Reducing racial bias among health care providers: Lessons from social-cognitive psychology

Diana Burgess, Michelle Van Ryn, John Dovidio, Somnath Saha

Research output: Contribution to journalReview articlepeer-review

338 Scopus citations


The paper sets forth a set of evidence-based recommendations for interventions to combat unintentional bias among health care providers, drawing upon theory and research in social cognitive psychology. Our primary aim is to provide a framework that outlines strategies and skills, which can be taught to medical trainees and practicing physicians, to prevent unconscious racial attitudes and stereotypes from negatively influencing the course and outcomes of clinical encounters. These strategies and skills are designed to: l) enhance internal motivation to reduce bias, while avoiding external pressure; 2) increase understanding about the psychological basis of bias; 3) enhance providers' confidence in their ability to successfully interact with socially dissimilar patients; 4) enhance emotional regulation skills; and 5) improve the ability to build partnerships with patients. We emphasize the need for programs to provide a nonthreatening environment in which to practice new skills and the need to avoid making providers ashamed of having racial, ethnic, or cultural stereotypes. These recommendations are also intended to provide a springboard for research on interventions to reduce unintentional racial bias in health care.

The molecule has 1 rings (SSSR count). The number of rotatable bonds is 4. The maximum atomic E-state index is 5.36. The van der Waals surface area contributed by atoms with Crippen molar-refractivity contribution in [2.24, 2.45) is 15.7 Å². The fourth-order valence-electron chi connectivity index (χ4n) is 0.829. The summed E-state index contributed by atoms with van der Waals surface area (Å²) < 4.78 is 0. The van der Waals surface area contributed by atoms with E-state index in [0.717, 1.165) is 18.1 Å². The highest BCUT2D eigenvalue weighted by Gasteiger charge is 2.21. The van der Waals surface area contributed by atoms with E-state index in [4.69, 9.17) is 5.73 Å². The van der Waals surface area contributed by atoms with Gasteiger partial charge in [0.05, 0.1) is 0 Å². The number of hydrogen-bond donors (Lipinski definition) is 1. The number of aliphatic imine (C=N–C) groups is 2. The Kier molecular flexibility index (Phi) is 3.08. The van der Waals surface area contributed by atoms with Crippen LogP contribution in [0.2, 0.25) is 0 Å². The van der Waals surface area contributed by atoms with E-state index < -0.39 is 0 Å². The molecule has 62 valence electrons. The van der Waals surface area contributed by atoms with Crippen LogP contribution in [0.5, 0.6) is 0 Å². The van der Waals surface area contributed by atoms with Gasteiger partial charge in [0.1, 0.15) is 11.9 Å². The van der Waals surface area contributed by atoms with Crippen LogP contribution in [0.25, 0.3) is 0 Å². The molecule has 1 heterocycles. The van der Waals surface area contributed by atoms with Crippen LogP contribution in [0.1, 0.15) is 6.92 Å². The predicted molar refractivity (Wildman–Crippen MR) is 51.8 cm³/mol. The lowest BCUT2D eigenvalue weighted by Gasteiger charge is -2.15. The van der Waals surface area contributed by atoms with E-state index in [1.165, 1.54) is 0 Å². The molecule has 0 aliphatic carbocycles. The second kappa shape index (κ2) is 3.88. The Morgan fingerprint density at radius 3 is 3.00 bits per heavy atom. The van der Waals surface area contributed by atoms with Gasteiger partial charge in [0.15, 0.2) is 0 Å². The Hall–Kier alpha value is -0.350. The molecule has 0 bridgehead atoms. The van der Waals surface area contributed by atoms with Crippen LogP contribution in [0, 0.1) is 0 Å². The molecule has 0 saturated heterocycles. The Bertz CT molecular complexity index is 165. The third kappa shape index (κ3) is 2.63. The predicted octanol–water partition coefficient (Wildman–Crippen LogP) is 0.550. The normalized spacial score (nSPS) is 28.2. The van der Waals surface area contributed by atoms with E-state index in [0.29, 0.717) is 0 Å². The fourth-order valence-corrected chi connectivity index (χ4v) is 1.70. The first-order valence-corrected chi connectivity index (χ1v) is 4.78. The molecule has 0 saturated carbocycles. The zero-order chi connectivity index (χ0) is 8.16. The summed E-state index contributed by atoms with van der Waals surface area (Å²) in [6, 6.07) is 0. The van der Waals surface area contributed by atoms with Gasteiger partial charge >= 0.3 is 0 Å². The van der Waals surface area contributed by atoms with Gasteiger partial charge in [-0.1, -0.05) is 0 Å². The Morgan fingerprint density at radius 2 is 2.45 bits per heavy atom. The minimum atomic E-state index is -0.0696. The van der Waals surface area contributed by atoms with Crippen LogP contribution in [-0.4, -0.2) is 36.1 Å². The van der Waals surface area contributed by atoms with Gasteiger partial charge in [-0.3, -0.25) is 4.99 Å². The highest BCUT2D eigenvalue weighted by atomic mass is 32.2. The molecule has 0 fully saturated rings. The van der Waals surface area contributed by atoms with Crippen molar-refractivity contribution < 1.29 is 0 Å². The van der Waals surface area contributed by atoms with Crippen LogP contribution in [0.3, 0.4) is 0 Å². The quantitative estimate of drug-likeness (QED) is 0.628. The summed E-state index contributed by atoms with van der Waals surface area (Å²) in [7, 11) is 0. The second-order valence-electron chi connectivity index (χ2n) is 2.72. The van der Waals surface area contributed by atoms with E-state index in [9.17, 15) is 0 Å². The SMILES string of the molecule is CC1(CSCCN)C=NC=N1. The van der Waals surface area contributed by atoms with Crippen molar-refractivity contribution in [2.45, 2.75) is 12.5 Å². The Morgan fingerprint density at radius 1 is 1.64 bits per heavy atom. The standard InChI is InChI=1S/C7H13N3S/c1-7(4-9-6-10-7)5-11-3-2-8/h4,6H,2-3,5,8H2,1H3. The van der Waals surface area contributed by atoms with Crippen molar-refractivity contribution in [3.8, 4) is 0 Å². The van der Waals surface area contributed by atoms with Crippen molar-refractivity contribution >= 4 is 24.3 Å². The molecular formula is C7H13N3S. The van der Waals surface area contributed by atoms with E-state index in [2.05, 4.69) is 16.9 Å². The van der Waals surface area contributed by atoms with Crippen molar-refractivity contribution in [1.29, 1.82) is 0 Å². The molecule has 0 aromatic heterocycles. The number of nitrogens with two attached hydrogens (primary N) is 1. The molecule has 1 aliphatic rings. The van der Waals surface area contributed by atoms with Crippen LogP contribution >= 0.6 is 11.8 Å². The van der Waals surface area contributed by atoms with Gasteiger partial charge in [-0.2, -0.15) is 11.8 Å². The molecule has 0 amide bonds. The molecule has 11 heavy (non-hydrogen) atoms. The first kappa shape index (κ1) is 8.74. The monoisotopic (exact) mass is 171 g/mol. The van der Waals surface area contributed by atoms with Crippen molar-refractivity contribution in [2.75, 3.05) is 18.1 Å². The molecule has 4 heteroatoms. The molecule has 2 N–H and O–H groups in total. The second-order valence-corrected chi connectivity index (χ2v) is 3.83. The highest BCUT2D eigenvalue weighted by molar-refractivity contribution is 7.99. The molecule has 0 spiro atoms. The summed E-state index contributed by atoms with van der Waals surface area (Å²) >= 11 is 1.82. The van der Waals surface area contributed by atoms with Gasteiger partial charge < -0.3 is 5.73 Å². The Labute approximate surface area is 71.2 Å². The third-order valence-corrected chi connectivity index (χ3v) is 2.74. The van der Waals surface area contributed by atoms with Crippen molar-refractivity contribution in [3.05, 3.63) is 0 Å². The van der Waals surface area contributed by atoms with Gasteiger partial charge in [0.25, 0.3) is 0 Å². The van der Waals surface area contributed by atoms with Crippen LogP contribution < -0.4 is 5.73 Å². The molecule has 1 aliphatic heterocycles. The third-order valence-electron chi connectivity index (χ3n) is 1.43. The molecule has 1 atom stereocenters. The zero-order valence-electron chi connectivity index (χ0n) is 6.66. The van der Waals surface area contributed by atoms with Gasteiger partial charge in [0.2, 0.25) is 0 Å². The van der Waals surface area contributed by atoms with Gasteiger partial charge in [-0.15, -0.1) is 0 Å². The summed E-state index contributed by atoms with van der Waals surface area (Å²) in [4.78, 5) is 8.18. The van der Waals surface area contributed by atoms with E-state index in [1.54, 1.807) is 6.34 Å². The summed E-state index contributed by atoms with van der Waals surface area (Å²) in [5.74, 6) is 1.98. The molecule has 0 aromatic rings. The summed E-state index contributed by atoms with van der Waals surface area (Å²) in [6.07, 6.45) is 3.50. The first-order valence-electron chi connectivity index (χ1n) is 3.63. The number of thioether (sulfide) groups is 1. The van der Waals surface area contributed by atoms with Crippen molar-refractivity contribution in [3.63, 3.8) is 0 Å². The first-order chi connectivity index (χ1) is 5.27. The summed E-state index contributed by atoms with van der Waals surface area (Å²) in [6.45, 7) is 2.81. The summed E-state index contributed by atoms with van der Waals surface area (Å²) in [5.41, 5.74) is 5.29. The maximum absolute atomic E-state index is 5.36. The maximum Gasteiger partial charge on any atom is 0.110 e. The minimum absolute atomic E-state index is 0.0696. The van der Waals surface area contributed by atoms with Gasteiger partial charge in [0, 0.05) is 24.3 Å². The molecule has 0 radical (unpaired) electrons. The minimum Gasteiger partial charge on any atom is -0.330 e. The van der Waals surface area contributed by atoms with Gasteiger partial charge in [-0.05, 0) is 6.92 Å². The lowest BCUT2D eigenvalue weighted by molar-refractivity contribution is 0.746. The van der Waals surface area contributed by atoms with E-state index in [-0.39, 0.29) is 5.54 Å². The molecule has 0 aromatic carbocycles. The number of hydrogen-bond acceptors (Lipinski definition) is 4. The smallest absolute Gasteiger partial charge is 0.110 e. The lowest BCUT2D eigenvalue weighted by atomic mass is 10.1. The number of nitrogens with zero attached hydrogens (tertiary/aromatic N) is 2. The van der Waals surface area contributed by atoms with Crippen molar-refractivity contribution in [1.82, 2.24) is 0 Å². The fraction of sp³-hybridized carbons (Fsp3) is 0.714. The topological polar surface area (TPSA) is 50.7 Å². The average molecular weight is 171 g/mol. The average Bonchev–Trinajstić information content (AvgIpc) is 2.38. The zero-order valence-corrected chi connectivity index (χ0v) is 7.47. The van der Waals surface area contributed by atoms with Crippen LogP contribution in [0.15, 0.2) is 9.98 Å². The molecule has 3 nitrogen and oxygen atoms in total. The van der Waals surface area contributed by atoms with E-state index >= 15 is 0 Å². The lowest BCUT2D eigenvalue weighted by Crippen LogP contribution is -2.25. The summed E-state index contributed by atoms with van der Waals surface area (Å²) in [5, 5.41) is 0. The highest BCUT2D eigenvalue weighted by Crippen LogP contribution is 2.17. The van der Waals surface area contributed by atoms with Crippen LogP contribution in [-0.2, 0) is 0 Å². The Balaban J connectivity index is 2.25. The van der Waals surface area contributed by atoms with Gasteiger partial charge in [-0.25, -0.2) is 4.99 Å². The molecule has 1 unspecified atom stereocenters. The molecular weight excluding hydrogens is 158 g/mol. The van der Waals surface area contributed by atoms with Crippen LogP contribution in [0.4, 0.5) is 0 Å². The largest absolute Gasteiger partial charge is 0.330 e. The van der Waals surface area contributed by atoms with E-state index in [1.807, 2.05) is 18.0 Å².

Original languageEnglish (US)
Pages (from-to)882-887
Number of pages6
JournalJournal of general internal medicine
Issue number6
StatePublished - Jun 2007

Bibliographical note

Funding Information:
Acknowledgments: Dr. Burgess is supported by a Merit Review Entry Program Award from VA HSR&D. Dr. Saha is supported by awards from the VA HSR&D Advanced Career Development Program and the Robert Wood Johnson Generalist Physician Faculty Scholars Program. The authors would like to thank Dr. Hanna Bloomfield for her helpful comments.


  • Disparities
  • Ethnicity
  • Provider behavior
  • Race
  • Social cognition


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